David MacIver shared an interesting meme recently:
It got me thinking: What the hell is a community?
Community is a term I see a lot. I read references to Bowling Alone. (Haven't read the book, though.) I read about the ways (nerd) communities break down. I read about how communities construct a sense of purpose and I read about (the idea of) communities with norms of excellence.
I have no idea what a community is.
II. In which I go through too many examples
Is a friend group a community? I have friends. Some of them form groups. Is that it? I think no. It at least doesn't seem to match the sense of the pieces I've been reading.
Is a neighborhood a community? This seems a more likely candidate – "the neighborhood community" is a common phrase – though in practice there are problems. What if nobody in the neighborhood ever talks to each other? What if the neighbors only ever talk one house to another? What if they throw parties but never use the word community? What if they're social enough but don't do anything to help each other? Surely neighborhoods aren't all communities, though specific ones definitely could be.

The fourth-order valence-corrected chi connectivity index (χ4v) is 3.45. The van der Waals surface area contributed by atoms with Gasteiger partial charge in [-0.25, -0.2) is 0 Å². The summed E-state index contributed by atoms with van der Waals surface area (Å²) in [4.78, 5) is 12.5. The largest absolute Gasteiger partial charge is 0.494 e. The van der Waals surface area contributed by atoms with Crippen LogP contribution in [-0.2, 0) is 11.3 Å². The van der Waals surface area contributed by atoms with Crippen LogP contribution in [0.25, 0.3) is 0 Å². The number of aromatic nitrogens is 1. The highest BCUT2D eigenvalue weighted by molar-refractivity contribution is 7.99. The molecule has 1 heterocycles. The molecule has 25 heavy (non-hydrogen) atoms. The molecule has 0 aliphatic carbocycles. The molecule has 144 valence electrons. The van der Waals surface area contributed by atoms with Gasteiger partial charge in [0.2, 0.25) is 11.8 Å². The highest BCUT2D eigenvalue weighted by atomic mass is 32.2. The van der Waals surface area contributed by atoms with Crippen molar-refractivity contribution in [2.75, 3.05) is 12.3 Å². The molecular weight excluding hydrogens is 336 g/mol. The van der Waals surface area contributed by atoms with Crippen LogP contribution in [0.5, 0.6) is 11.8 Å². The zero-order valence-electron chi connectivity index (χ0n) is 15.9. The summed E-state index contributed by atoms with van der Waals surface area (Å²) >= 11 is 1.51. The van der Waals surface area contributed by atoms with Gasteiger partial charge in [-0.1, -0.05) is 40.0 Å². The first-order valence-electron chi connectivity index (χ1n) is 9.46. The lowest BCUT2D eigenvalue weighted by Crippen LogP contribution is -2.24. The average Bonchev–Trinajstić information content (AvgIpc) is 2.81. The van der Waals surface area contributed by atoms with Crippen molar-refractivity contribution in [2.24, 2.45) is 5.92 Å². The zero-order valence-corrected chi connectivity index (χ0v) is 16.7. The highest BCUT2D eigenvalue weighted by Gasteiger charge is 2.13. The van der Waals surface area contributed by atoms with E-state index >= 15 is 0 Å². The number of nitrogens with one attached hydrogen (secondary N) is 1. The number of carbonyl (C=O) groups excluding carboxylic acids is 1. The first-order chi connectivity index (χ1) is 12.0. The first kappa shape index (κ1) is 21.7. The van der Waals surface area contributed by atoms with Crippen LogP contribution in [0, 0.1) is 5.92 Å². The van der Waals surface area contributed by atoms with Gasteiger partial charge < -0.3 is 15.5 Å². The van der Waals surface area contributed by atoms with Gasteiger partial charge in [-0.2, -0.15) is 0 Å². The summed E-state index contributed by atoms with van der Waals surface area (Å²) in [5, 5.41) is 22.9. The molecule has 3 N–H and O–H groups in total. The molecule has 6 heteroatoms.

Is a bunch of people talking on Twitter a community? TPOT (postrat Twitter?) looks kind of like a graph-based definition might, in terms of connections (replies, retweets) more or less resembling a clique. But on a basis of "care" or "duty" – seems unlikely, as a public-ish Internet 'community,' but maybe? I'm not involved enough to know, myself.
Are a bunch of roommates a community? That seems more promising somehow. There is a sense of something they share – their common space which they have to coordinate around. Getting back to neighborhoods, I suppose they could be a community in the same way.
Is a professional group (like "the ACM" or "Linux Users Group") a community? At that scale, probably not. At the scale of a local group or chapter, maybe? There seems to be something about meeting in a specific, shared, community-controlled space. If it meets in a library or a cafe, that feels less community-like.